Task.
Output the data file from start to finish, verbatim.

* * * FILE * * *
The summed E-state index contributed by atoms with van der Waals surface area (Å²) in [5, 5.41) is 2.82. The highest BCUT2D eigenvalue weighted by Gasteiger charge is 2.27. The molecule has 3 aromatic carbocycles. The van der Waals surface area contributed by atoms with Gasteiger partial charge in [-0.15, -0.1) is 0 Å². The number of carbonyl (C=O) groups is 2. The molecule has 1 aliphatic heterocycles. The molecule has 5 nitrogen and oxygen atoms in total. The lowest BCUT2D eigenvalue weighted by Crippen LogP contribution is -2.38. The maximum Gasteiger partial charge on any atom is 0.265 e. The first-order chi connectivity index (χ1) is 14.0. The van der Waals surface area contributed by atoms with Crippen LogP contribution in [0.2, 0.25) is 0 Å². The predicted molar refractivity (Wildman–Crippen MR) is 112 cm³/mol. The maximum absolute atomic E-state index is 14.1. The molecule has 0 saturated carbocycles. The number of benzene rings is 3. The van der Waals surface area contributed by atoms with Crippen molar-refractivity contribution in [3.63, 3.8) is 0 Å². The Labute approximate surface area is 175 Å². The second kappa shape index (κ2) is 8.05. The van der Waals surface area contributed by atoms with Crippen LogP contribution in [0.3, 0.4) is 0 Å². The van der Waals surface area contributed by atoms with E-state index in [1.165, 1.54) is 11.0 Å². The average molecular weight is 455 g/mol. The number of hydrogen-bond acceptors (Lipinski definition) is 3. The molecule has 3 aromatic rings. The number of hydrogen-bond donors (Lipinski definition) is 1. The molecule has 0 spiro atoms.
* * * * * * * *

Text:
The summed E-state index contributed by atoms with van der Waals surface area (Å²) in [5, 5.41) is 2.82. The highest BCUT2D eigenvalue weighted by Gasteiger charge is 2.27. The molecule has 3 aromatic carbocycles. The van der Waals surface area contributed by atoms with Gasteiger partial charge in [-0.15, -0.1) is 0 Å². The number of carbonyl (C=O) groups is 2. The molecule has 1 aliphatic heterocycles. The molecule has 5 nitrogen and oxygen atoms in total. The lowest BCUT2D eigenvalue weighted by Crippen LogP contribution is -2.38. The maximum Gasteiger partial charge on any atom is 0.265 e. The first-order chi connectivity index (χ1) is 14.0. The van der Waals surface area contributed by atoms with Crippen LogP contribution in [0.2, 0.25) is 0 Å². The predicted molar refractivity (Wildman–Crippen MR) is 112 cm³/mol. The maximum absolute atomic E-state index is 14.1. The molecule has 0 saturated carbocycles. The number of benzene rings is 3. The van der Waals surface area contributed by atoms with Crippen molar-refractivity contribution in [3.63, 3.8) is 0 Å². The Labute approximate surface area is 175 Å². The second kappa shape index (κ2) is 8.05. The van der Waals surface area contributed by atoms with Crippen LogP contribution in [0.3, 0.4) is 0 Å². The van der Waals surface area contributed by atoms with E-state index in [1.165, 1.54) is 11.0 Å². The average molecular weight is 455 g/mol. The number of hydrogen-bond acceptors (Lipinski definition) is 3. The molecule has 3 aromatic rings. The number of hydrogen-bond donors (Lipinski definition) is 1. The molecule has 0 spiro atoms.